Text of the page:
BEIJING, Nov. 25 (Xinhua) -- A famous health tip says you'd better drink eight glasses of water (about two liters) a day. However, the results of a new study suggest that less is needed.
An international group led by scientists at the Shenzhen Institute of Advanced Technology (SIAT) in China found that the average daily water intake of a man in his twenties should be 1.5 to 1.8 liters, while it should be 1.3 to 1.4 liters for a female in the same age group.
The study published on Friday in the journal Science described, for the first time, a set of equations to predict human water turnover, an indicator reflecting the amount of water used by the body each day.
The researchers investigated 5,604 participants from the ages of 8 days to 96 years and from more than 20 countries, using isotope-tracking methods.
They have found that a man aged 20 to 35 consumes 4.2 liters of water each day, while a woman aged 30 to 60 consumes 3.3 liters, with the water requirements dropping as he or she ages.
Since the metabolism and water exchange on skin can provide 15 percent, while food and drinking contribute half each of the remaining 85 percent, people are thus suggested to drink less than 45 percent of the total daily turnover, according to the researchers.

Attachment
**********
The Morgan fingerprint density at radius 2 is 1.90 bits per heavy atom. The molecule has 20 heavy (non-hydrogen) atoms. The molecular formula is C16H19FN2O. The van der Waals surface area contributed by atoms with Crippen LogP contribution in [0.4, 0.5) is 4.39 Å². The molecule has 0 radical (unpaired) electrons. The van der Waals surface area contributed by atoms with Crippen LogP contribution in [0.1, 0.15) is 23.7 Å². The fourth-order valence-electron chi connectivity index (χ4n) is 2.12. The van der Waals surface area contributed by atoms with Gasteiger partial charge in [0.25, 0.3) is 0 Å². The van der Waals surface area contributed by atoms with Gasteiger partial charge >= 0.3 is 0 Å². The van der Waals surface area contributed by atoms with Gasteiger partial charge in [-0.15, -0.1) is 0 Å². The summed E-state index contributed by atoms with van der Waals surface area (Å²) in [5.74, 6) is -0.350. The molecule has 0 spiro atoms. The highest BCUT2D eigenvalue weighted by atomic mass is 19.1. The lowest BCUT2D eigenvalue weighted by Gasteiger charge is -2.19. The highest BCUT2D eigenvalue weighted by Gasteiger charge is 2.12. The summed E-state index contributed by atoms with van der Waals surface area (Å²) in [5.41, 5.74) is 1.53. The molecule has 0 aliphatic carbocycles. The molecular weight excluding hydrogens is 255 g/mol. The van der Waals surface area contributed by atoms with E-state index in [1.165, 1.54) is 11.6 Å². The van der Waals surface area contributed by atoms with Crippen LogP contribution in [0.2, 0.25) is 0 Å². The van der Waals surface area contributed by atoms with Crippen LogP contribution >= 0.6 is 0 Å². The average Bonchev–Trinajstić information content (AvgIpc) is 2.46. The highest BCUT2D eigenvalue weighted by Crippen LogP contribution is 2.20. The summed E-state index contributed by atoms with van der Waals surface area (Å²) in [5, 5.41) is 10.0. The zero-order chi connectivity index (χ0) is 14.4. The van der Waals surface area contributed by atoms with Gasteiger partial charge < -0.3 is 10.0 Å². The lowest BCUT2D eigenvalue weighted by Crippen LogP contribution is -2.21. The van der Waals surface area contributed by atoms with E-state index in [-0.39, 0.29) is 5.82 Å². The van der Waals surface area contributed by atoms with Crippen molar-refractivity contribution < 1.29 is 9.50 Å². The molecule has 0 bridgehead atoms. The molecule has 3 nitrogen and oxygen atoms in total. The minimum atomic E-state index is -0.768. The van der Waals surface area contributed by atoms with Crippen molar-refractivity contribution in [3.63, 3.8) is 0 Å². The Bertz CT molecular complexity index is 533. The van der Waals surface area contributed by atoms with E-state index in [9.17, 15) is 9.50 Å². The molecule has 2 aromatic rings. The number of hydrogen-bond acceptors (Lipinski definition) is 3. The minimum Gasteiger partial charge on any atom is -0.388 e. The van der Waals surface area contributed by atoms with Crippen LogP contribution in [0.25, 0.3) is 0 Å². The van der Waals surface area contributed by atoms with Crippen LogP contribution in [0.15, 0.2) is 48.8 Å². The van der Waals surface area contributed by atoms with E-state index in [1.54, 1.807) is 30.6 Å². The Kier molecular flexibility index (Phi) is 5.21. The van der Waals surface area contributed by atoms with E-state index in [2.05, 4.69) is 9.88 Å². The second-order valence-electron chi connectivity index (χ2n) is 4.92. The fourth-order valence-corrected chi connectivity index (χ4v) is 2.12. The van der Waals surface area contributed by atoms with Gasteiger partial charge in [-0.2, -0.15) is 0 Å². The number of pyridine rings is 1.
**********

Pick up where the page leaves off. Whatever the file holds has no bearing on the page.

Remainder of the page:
"The majority of people perhaps don't have to drink 8 glasses of water a day," said Zhang Xueying, co-first author of the paper and an assistant research fellow at the SIAT.
The total water input and output varies according to multiple factors, including body size, physical activity, air temperature, humidity, and altitude, according to the study.
"The equations can be applied to individuals around the world," said Zhang. "Just input his or her basic physiological indicators and the temperature and humidity he or she lives in."
However, people who lived in countries with a low human development index (HDI) had higher water turnover than people in high-HDI countries, she added.
The study marks the first step towards a personalized prediction of water requirements, said the paper's co-corresponding author John Speakman who works at the SIAT.